— image courtesy of Helyn Stowe
Packed tight in an Air Force military passenger plane, my sister and her Wisconsin-based Army unit were bracing themselves for what was to come. Fully dressed in combat gear, they were harnessed into seats throughout the belly of the aircraft. The group transferred flights in Kyrgyzstan and again in Germany. On the final leg of their trip, everyone was surprisingly quiet. There was tension and anxiety in the air as they wondered what life would be like once the plane touched the ground. The reality of the situation was finally beginning to set in. Once they landed, they slowly unclicked their seatbelts and gathered their belongings. One by one they exited the plane, boots on ground. They breathed in the once-familiar air of the USA.
Many people believe that a service member’s battle is over when they arrive back home in the United States — that their main fear is being overseas to begin with. But for many veterans, the battle often comes when they return home, and they worry about assimilating back into their lives, being reunited with family and friends, and resuming their jobs or educations. According to Tova Walsh, an expert in support for military families and a professor of social work at UW-Madison, people anticipate that deployment will be really difficult and coming home will be kind of easy.
“I think it can be even more jarring to find that there’s an adjustment that needs to happen coming home, even though home is a place you know well,” Walsh says.
She points out that there are many different adjustments happening all at once, which can be a lot to handle.
According to the National Academy of Medicine, “The wars in Iraq and Afghanistan have been the longest sustained U.S. military operations since the Vietnam era, sending more than 2.2 million troops into battle and resulting in … more than 48,000 injuries.” The state of Wisconsin is home to more than 400,000 veterans.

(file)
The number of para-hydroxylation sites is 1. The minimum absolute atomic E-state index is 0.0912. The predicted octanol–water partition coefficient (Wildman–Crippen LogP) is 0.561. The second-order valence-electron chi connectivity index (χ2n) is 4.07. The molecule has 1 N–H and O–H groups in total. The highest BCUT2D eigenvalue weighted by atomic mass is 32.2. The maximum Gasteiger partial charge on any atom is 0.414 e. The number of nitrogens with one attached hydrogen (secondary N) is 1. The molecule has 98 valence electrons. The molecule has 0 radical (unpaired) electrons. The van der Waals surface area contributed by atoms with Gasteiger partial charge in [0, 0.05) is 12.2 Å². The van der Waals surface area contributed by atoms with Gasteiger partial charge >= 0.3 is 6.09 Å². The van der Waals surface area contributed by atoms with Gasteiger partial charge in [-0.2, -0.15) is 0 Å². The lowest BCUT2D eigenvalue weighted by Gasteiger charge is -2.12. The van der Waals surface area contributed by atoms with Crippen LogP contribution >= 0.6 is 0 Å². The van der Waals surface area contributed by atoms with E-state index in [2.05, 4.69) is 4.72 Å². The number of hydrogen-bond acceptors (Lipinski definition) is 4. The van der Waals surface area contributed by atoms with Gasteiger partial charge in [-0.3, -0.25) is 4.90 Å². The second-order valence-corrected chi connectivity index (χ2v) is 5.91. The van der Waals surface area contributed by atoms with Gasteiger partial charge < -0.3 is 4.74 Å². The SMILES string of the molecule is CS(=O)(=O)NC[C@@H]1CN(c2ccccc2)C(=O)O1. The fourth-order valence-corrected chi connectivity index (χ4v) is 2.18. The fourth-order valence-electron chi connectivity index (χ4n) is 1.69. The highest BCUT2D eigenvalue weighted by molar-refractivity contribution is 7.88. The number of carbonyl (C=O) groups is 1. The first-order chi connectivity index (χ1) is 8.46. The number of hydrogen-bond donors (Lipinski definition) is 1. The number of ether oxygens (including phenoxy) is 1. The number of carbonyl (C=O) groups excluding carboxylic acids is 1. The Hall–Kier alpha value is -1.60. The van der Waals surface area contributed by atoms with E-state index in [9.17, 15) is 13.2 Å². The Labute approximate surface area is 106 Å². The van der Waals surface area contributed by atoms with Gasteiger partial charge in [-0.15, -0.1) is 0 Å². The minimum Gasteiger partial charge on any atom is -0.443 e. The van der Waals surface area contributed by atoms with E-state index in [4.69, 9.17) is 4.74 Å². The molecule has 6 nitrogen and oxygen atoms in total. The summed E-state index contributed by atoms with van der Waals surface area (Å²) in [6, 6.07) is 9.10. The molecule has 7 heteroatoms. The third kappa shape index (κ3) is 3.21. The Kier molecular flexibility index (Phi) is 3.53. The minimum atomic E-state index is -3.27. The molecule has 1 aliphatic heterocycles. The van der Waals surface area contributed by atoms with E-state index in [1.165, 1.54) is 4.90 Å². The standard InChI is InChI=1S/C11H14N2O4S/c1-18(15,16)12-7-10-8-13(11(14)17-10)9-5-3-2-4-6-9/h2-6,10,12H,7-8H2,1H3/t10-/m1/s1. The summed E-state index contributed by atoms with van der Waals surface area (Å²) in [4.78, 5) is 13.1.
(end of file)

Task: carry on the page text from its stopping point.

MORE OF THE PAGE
Reports show that many soldiers return home from Afghanistan and Iraq with post-traumatic stress disorder (known as PTSD), depression and substance abuse problems. “Although the majority of returning troops have readjusted well to post-deployment life, 44 percent have reported difficulties after they returned,” the National Academy of Medicine said in a 2013 report.
The experiences of deployment, such as combat, can cause psychological distress down the road. According to the U.S. Department of Health and Human Services, nearly 1 in 5 military service members returning from the Middle East have PTSD, but only about half of veterans who need mental health treatment seek it out. PTSD can develop after a person has gone through a traumatic event. These mental illnesses that develop while deployed follow the soldier back home, making it hard for them to adjust in ways they would like.
Helyn Stowe’s military career began in 1988, when she signed up for the Army right out of high school. She came from a large military family and was eager to have the opportunity to serve herself. Stowe, now 50, eventually served in Iraq, Afghanistan, Germany and Korea throughout her service.
Her very first deployment found her keeping the peace in Berlin right as the Berlin Wall came down. Then shortly after, she ended up in the middle of Operation Desert Storm during the Gulf War, not knowing what to expect.